Want to participate in a short research study? Help shape the future of investing tools and you could win a $250 gift card!
Today we’ll evaluate Universal Electronics Inc. (NASDAQ:UEIC) to determine whether it could have potential as an investment idea. Specifically, we’ll consider its Return On Capital Employed (ROCE), since that will give us an insight into how efficiently the business can generate profits from the capital it requires.
First, we’ll go over how we calculate ROCE. Then we’ll compare its ROCE to similar companies. Finally, we’ll look at how its current liabilities affect its ROCE.
Return On Capital Employed (ROCE): What is it?
ROCE measures the amount of pre-tax profits a company can generate from the capital employed in its business. Generally speaking a higher ROCE is better. Ultimately, it is a useful but imperfect metric. Renowned investment researcher Michael Mauboussin has suggested that a high ROCE can indicate that ‘one dollar invested in the company generates value of more than one dollar’.
So, How Do We Calculate ROCE?
The formula for calculating the return on capital employed is:
Return on Capital Employed = Earnings Before Interest and Tax (EBIT) ÷ (Total Assets – Current Liabilities)
Or for Universal Electronics:
0.0092 = US$2.5m ÷ (US$556m – US$280m) (Based on the trailing twelve months to December 2018.)
So, Universal Electronics has an ROCE of 0.9%.
Is Universal Electronics’s ROCE Good?
ROCE is commonly used for comparing the performance of similar businesses. We can see Universal Electronics’s ROCE is meaningfully below the Consumer Durables industry average of 11%. This performance is not ideal, as it suggests the company may not be deploying its capital as effectively as some competitors. Independently of how Universal Electronics compares to its industry, its ROCE in absolute terms is low; especially compared to the ~2.7% available in government bonds. It is likely that there are more attractive prospects out there.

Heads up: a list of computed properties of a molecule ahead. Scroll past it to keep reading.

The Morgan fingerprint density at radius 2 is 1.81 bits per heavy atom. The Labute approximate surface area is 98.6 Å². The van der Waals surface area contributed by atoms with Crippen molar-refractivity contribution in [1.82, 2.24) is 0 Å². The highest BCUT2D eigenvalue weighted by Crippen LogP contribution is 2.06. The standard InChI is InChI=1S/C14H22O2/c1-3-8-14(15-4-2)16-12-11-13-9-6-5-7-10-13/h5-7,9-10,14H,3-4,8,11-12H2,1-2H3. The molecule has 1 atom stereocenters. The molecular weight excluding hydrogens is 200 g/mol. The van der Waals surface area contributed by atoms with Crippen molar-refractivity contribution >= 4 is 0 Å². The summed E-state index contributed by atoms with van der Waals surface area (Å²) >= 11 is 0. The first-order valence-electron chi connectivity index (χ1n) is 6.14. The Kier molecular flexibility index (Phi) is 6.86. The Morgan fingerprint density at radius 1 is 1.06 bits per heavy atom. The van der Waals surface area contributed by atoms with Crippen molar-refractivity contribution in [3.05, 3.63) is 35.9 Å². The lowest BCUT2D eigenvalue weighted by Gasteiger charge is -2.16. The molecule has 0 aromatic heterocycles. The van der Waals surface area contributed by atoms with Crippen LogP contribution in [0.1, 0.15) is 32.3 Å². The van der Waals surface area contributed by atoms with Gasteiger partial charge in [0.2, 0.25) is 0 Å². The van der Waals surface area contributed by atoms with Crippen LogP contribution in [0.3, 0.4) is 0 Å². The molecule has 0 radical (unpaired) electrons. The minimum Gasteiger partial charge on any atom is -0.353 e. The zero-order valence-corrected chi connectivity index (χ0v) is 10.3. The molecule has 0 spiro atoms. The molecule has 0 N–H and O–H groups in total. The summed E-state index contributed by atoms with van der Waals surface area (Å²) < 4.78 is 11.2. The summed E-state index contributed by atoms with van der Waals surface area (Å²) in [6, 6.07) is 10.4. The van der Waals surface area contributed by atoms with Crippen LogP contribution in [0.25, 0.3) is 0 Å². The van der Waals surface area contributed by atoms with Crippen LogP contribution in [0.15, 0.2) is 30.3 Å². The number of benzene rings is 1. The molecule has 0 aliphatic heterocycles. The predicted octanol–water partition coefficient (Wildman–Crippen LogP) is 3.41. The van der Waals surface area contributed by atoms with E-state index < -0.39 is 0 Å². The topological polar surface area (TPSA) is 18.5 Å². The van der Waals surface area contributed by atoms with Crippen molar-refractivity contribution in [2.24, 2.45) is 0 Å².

As we can see, Universal Electronics currently has an ROCE of 0.9%, less than the 13% it reported 3 years ago. Therefore we wonder if the company is facing new headwinds.
Remember that this metric is backwards looking – it shows what has happened in the past, and does not accurately predict the future. ROCE can be misleading for companies in cyclical industries, with returns looking impressive during the boom times, but very weak during the busts. ROCE is only a point-in-time measure. Since the future is so important for investors, you should check out our free report on analyst forecasts for Universal Electronics.
Universal Electronics’s Current Liabilities And Their Impact On Its ROCE
Current liabilities include invoices, such as supplier payments, short-term debt, or a tax bill, that need to be paid within 12 months. Due to the way ROCE is calculated, a high level of current liabilities makes a company look as though it has less capital employed, and thus can (sometimes unfairly) boost the ROCE. To check the impact of this, we calculate if a company has high current liabilities relative to its total assets.
Universal Electronics has total liabilities of US$280m and total assets of US$556m. Therefore its current liabilities are equivalent to approximately 50% of its total assets. This is a fairly high level of current liabilities, boosting Universal Electronics’s ROCE.
What We Can Learn From Universal Electronics’s ROCE
Universal Electronics’s ROCE is also pretty low (in absolute terms), making the stock look unattractive on this analysis. Of course, you might also be able to find a better stock than Universal Electronics. So you may wish to see this free collection of other companies that have grown earnings strongly.
If you like to buy stocks alongside management, then you might just love this free list of companies. (Hint: insiders have been buying them).
We aim to bring you long-term focused research analysis driven by fundamental data. Note that our analysis may not factor in the latest price-sensitive company announcements or qualitative material.
If you spot an error that warrants correction, please contact the editor at firstname.lastname@example.org. This article by Simply Wall St is general in nature. It does not constitute a recommendation to buy or sell any stock, and does not take account of your objectives, or your financial situation. Simply Wall St has no position in the stocks mentioned. Thank you for reading.